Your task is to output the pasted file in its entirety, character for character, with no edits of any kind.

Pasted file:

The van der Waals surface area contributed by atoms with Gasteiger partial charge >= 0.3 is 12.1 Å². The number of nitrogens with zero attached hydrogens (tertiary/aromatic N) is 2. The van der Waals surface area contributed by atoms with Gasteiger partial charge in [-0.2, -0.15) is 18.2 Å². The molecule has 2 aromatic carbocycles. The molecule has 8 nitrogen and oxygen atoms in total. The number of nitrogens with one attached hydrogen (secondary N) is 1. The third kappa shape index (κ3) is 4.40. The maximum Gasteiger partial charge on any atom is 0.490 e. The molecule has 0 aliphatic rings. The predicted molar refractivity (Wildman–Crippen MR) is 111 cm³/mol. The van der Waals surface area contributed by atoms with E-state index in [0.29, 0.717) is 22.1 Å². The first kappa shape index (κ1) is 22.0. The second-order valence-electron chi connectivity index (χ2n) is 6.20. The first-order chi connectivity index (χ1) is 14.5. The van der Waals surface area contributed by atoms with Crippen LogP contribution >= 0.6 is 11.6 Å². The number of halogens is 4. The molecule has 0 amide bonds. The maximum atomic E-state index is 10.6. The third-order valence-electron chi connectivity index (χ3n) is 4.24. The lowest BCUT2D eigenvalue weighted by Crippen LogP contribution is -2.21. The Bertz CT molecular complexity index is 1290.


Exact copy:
The van der Waals surface area contributed by atoms with Gasteiger partial charge >= 0.3 is 12.1 Å². The number of nitrogens with zero attached hydrogens (tertiary/aromatic N) is 2. The van der Waals surface area contributed by atoms with Gasteiger partial charge in [-0.2, -0.15) is 18.2 Å². The molecule has 2 aromatic carbocycles. The molecule has 8 nitrogen and oxygen atoms in total. The number of nitrogens with one attached hydrogen (secondary N) is 1. The third kappa shape index (κ3) is 4.40. The maximum Gasteiger partial charge on any atom is 0.490 e. The molecule has 0 aliphatic rings. The predicted molar refractivity (Wildman–Crippen MR) is 111 cm³/mol. The van der Waals surface area contributed by atoms with E-state index in [0.29, 0.717) is 22.1 Å². The first kappa shape index (κ1) is 22.0. The second-order valence-electron chi connectivity index (χ2n) is 6.20. The first-order chi connectivity index (χ1) is 14.5. The van der Waals surface area contributed by atoms with Crippen LogP contribution >= 0.6 is 11.6 Å². The number of halogens is 4. The molecule has 0 amide bonds. The maximum atomic E-state index is 10.6. The third-order valence-electron chi connectivity index (χ3n) is 4.24. The lowest BCUT2D eigenvalue weighted by Crippen LogP contribution is -2.21. The Bertz CT molecular complexity index is 1290.